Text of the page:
Monday at 1:06 p.m. officially a little over four hours after the Chicago Bears Announced the sacking of coach Matt Nagy and general manager Ryan Paes, President George McCaskey made another big announcement.
Team president and CEO Ted Phillips – with the focus needing to focus on the organization’s upcoming stadium venture – was asked to step away from his responsibilities as chief supervisor of the Bears GM position. But instead of finding someone with an extensive football background to assist and evaluate the next general manager, find a new job opening or seek outside help to take on that slack, McCaskey will take on those duties himself.
Eighteen minutes later, however, McCaskey offered a candid admission, answering a question regarding his evaluation of Justin Fields.
“Well, I’m just a fan,” he said. “I am not a football evaluator. As a fan, what I look for is a dynamic player with a lot of potential, a lot of potential, a lot of heart and a strong work ethic. We are looking for a general manager and a head coach. Who can develop not only the quarterback position but the talent around him, helping the quarterback and setting up a strong defense to lead the Bears to success.
full stop. back up. Read it again.
I’m just a fan. I am not a football evaluator.
Ok. Definitely appreciate the clarity. But then how does this acknowledgment coincide with taking on duties as the chief decider in hiring the next GM? And how does that disclosure reconcile with what that GM is evaluating on a regular basis?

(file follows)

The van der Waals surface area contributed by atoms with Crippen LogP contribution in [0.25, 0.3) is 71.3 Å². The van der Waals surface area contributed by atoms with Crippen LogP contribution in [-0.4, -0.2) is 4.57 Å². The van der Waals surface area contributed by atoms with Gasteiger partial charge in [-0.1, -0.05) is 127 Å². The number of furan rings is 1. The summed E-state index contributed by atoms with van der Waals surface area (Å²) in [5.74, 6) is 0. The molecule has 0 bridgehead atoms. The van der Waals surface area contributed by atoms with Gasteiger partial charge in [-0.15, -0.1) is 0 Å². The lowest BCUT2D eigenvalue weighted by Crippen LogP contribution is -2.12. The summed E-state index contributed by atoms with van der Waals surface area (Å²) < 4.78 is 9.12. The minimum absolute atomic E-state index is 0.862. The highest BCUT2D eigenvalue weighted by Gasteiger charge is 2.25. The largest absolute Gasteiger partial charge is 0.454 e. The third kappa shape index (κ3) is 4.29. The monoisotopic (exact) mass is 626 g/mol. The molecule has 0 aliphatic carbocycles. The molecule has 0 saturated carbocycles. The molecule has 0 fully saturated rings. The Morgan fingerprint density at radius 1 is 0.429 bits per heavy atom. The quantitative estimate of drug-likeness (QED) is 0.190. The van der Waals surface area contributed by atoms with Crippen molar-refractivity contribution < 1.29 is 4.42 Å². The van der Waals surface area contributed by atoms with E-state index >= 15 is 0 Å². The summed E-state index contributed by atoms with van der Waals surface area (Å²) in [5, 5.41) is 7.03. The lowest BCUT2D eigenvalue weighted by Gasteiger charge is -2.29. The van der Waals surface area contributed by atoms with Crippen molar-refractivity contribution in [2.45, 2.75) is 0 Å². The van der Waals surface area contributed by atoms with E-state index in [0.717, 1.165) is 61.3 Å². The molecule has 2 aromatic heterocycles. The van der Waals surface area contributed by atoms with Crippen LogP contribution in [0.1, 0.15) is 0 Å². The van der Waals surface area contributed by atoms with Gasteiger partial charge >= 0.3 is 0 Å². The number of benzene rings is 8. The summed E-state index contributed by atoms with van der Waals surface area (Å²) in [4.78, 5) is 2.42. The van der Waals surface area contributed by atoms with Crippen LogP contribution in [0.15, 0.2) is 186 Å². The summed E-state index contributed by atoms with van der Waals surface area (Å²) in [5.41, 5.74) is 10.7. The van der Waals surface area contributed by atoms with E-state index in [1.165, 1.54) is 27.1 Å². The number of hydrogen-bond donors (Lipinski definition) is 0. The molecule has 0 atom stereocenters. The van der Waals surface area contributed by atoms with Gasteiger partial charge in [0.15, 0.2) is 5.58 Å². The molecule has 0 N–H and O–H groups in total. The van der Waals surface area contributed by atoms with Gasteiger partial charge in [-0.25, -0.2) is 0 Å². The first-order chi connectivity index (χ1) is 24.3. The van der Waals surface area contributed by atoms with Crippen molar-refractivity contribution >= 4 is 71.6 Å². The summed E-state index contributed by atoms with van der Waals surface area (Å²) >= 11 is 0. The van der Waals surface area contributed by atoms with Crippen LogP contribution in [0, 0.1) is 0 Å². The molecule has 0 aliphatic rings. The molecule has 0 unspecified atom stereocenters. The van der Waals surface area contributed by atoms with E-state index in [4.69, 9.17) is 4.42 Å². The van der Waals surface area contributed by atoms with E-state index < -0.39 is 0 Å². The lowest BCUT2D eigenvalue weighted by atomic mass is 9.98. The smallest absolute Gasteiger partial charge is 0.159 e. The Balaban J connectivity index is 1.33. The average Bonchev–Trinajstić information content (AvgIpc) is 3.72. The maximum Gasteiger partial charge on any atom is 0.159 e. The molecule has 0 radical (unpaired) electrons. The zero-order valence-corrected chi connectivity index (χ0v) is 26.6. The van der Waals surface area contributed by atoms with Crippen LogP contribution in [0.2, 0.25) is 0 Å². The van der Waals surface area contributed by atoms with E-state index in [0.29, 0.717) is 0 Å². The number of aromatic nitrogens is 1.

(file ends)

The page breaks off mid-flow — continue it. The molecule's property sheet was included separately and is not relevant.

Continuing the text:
“Again, this is a results-oriented business,” McCaskey said. “So it will be largely (based on wins and losses), making the playoffs, success in the playoffs, advancing to the playoffs and winning the Super Bowl. That’s how success is measured in this business.”
Fair enough. And of course accurate from a surface-level vantage point.
But by those measures, the Bears’ record under McCaskey’s watch isn’t impressive. Average record of 7-9 over the last 11 seasons. Two playoff berths. Zero wins the playoffs. Zero Super Bowl.
Phillips’ track record at 23 seasons in his current role is barely better. Average record of 8-8. Six playoff trips. Three playoff wins and a trip to the Super Bowl.
Both resumes are in the “Not Good Enough” file cabinet in the Hallas Hall.
Which is why Monday bears what appears to be another confusing chapter in the dismal existence, leaving a rapidly growing fan base with a familiar beatdown feeling.
Bears don’t understand this. They still don’t understand it.
With an opportunity to rejuvenate the masses by expressing a clear and energetic vision, with a chance to set a new direction after the dismissals of Negi and Paes, McCaskey instead told the outside world that he was just a fan. Which is one of the most tradition-rich franchises in the game.
So why exactly does Bear have such an unwavering belief in the structure of his hierarchy? Or asked another way, why is there such resistance from above, even considering a different model just to test whether adding some extra football skills to the mix might improve results. ?
“In our structure, it is the GM who has the ultimate football rights and oversees the entire football operation,” McCaskey was the first to say. “Different structures work for different teams in different sports. We think this is the framework that will work best for us.”
But this structure hasn’t worked for Bears. For a long time, for a long time. And when McCaskey was later pressed about whether this small change to the power structure was broad enough to warrant the hiring of a president of football operations, he pushed back.